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Feeding from one breast

Baby prefers one side? Yes, this is common and yes, you can feed from just one breast

one breast

In the first month, many babies may be satisfied with only one breast. If your baby is well attached and sucking effectively, they will keep feeding for as long as they need and then come off by themselves or fall asleep.

They may or may not want the second breast. If your baby shows continued feeding cues, then offer the other breast. 

You may be told to keep putting your baby back to the first breast in order to ‘drain the breast’ fully. But if your baby came off the breast on their own, they will get more milk by moving to the second side.  

Most mums breastfeed from both breasts at a feed but it is possible to fully breastfeed from just one breast. Sometimes we call this ‘one-sided feeding’. It can be for a short time or long term.  

The milk supply in each breast responds separately to the stimulation from your baby, so if you feed more on one side, that breast will make more milk. If less milk is taken from the other side, it will gradually make less. 

You may need to feed from one side because:

  • You may have had previous breast surgery and one breast makes less or no milk.

  • You may have an injury or physical disability that makes feeding on one side difficult. 

  • You may have experienced recurrent or long-term breast or nipple problems on one breast and choose to wean your baby from that side.  

  • Your baby seems to prefer one breast to the other and over time the less-effective breast stops producing milk.  

  • Your baby refuses to feed from one side. 

My baby prefers one breast to the other  

It’s normal for your breasts to be a bit different to each other in size and shape. Sometimes the amount of milk they each make is also quite different. 

Your baby may have a preference: 

  • for a faster or slower let-down 

  • for a differently shaped nipple 

  • to hold their head in a particular way.  

You may have: 

  • more milk available on one side 

  • one breast with a faster/slower let-down 

  • differently shaped nipples on each side 

  • a preference for holding baby on a particular side. 

Commonly asked questions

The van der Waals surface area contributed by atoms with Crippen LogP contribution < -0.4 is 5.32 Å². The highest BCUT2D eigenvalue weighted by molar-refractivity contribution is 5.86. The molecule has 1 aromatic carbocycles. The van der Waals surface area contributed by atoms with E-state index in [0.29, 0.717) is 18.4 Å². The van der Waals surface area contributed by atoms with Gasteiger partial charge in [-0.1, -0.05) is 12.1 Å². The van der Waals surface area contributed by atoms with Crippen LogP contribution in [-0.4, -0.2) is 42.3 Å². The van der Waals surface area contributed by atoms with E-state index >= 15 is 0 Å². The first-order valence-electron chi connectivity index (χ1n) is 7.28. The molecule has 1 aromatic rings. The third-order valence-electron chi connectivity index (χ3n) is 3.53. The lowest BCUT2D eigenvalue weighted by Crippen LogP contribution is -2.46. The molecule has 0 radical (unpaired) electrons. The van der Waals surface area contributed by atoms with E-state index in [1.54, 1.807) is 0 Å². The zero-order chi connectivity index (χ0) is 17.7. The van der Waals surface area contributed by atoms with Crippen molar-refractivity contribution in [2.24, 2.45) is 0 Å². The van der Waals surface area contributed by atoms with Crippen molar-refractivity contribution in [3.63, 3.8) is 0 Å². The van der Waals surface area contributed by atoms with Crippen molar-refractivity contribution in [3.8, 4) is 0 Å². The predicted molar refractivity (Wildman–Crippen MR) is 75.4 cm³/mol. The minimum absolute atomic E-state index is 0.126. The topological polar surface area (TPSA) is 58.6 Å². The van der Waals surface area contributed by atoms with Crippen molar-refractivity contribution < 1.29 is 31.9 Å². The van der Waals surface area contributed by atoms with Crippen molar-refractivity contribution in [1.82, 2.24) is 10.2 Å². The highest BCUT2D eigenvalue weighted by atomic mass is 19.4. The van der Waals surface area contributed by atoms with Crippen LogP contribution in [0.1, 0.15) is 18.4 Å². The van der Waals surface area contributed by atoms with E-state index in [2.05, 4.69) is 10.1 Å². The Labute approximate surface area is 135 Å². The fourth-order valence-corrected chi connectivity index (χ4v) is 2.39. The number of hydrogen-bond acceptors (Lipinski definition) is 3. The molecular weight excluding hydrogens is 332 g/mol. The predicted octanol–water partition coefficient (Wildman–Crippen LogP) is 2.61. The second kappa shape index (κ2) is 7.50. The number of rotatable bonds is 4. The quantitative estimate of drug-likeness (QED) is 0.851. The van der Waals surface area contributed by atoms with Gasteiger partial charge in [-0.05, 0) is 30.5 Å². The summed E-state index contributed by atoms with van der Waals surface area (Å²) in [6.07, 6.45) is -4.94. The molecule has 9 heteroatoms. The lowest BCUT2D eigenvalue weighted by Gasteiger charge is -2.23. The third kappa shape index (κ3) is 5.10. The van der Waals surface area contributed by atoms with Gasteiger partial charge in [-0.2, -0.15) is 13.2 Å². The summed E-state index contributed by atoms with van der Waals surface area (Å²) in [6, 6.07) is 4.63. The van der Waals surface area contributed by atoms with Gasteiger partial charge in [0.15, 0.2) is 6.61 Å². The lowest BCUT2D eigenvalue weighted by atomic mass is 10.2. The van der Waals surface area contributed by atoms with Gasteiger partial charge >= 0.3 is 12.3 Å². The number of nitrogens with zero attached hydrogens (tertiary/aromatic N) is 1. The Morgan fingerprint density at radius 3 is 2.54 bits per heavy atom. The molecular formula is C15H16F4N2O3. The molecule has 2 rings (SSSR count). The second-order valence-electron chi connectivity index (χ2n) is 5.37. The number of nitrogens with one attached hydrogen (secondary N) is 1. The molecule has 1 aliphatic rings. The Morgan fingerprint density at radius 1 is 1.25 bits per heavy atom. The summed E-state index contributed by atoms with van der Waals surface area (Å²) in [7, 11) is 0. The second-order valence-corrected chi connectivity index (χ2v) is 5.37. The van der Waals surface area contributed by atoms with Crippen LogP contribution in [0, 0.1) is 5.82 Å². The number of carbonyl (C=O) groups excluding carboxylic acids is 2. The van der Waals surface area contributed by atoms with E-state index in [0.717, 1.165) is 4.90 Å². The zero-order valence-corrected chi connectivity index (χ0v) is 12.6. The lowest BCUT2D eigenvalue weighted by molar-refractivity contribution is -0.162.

Is it possible to even out the sides?

You can encourage your baby to feed from the less effective side: 

  • Offer the least preferred side first at each feed. 

  • Put baby back to that side or feed on that side more often. 

  • Try to position baby in a way that is similar to their preferred side.  

  • Try some gentle strategies to encourage your baby to take that breast

Is it okay to breastfeed from one side only?

Yes. It is possible for your baby to be fully breastfed using one breast. This is a normal situation for some mums. They just decide to stick with the breast that makes more milk. If you are feeding from one side, you can check that your baby is getting enough milk.

In situations where one-sided breastfeeding is temporary, you can get help and support to encourage your baby back to the breast they have not been feeding from. If one-sided breastfeeding is long term, be reassured that many mums can feed their babies exclusively from just one breast, especially if the baby is fed according to their needs. 

What if I have to stop feeding from one breast?

If you have a physical or medical condition where you have to stop breastfeeding from one breast, you will need to stop the milk production on that side. Depending on your situation and the stage of breastfeeding you are at, this may be relatively quick and easy or it may take some time. You will need to reduce the feeding (or expressing) on this side. It's helpful to do this gradually, if possible, to avoid localised breast inflammation and/or mastitis

Will I look lopsided?

Your breasts may look lopsided to you but it is unlikely that anyone else will notice. Any difference in size is temporary and your breasts will go back to a more equal size when your baby weans, or even sooner. If you're feeling self-conscious, you might consider a bra filler. 

Still feeling worried or unsure?

There are a few things to think about with one sided breastfeeding, so you may like to seek help from one of our qualified breastfeeding counsellors or a lactation consultant.

© Australian Breastfeeding Association January 2023